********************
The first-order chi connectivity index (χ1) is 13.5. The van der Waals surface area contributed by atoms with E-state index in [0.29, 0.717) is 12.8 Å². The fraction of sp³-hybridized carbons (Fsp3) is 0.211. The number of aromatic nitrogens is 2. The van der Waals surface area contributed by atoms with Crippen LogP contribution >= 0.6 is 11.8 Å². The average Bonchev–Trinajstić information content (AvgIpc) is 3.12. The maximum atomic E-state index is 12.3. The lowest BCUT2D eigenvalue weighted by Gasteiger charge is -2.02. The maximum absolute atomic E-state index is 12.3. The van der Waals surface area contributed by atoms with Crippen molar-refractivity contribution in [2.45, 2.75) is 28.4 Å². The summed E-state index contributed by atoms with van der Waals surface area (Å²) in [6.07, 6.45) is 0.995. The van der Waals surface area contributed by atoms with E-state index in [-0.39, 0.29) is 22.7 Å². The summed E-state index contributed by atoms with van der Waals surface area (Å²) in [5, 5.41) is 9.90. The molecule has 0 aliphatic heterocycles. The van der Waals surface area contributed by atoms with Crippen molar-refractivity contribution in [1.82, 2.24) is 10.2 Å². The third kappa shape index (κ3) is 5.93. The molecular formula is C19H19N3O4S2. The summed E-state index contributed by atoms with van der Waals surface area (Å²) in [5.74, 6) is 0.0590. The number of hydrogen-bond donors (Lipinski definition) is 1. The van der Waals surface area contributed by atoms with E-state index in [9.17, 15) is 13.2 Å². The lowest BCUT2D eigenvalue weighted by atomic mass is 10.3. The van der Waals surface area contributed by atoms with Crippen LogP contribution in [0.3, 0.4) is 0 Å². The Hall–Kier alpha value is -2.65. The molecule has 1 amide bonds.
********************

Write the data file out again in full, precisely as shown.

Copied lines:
The first-order chi connectivity index (χ1) is 13.5. The van der Waals surface area contributed by atoms with E-state index in [0.29, 0.717) is 12.8 Å². The fraction of sp³-hybridized carbons (Fsp3) is 0.211. The number of aromatic nitrogens is 2. The van der Waals surface area contributed by atoms with Crippen LogP contribution >= 0.6 is 11.8 Å². The average Bonchev–Trinajstić information content (AvgIpc) is 3.12. The maximum atomic E-state index is 12.3. The lowest BCUT2D eigenvalue weighted by Gasteiger charge is -2.02. The maximum absolute atomic E-state index is 12.3. The van der Waals surface area contributed by atoms with Crippen molar-refractivity contribution in [2.45, 2.75) is 28.4 Å². The summed E-state index contributed by atoms with van der Waals surface area (Å²) in [6.07, 6.45) is 0.995. The van der Waals surface area contributed by atoms with E-state index in [-0.39, 0.29) is 22.7 Å². The summed E-state index contributed by atoms with van der Waals surface area (Å²) in [5, 5.41) is 9.90. The molecule has 0 aliphatic heterocycles. The van der Waals surface area contributed by atoms with Crippen molar-refractivity contribution in [1.82, 2.24) is 10.2 Å². The third kappa shape index (κ3) is 5.93. The molecular formula is C19H19N3O4S2. The summed E-state index contributed by atoms with van der Waals surface area (Å²) in [5.74, 6) is 0.0590. The number of hydrogen-bond donors (Lipinski definition) is 1. The van der Waals surface area contributed by atoms with E-state index in [9.17, 15) is 13.2 Å². The lowest BCUT2D eigenvalue weighted by atomic mass is 10.3. The van der Waals surface area contributed by atoms with Crippen LogP contribution in [0.3, 0.4) is 0 Å². The Hall–Kier alpha value is -2.65. The molecule has 1 amide bonds.